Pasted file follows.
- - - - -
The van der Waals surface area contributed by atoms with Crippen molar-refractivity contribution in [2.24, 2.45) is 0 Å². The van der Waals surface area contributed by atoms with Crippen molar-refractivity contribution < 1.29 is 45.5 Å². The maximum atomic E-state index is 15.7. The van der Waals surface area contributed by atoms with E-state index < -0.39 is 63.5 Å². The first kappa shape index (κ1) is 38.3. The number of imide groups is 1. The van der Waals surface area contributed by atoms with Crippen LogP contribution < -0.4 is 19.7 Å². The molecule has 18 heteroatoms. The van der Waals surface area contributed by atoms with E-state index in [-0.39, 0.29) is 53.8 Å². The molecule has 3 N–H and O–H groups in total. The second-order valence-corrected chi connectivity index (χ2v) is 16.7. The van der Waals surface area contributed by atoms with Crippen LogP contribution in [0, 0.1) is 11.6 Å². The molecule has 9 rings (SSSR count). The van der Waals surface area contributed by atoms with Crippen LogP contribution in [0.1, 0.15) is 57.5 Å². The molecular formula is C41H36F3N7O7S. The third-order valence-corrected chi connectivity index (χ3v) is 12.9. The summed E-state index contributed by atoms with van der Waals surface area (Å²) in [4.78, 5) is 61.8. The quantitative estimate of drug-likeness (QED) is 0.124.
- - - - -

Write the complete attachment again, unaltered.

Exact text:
The van der Waals surface area contributed by atoms with Crippen molar-refractivity contribution in [2.24, 2.45) is 0 Å². The van der Waals surface area contributed by atoms with Crippen molar-refractivity contribution < 1.29 is 45.5 Å². The maximum atomic E-state index is 15.7. The van der Waals surface area contributed by atoms with E-state index < -0.39 is 63.5 Å². The first kappa shape index (κ1) is 38.3. The number of imide groups is 1. The van der Waals surface area contributed by atoms with Crippen LogP contribution < -0.4 is 19.7 Å². The molecule has 18 heteroatoms. The van der Waals surface area contributed by atoms with E-state index in [-0.39, 0.29) is 53.8 Å². The molecule has 3 N–H and O–H groups in total. The second-order valence-corrected chi connectivity index (χ2v) is 16.7. The van der Waals surface area contributed by atoms with Crippen LogP contribution in [0, 0.1) is 11.6 Å². The molecule has 9 rings (SSSR count). The van der Waals surface area contributed by atoms with Crippen LogP contribution in [0.1, 0.15) is 57.5 Å². The molecular formula is C41H36F3N7O7S. The third-order valence-corrected chi connectivity index (χ3v) is 12.9. The summed E-state index contributed by atoms with van der Waals surface area (Å²) in [4.78, 5) is 61.8. The quantitative estimate of drug-likeness (QED) is 0.124.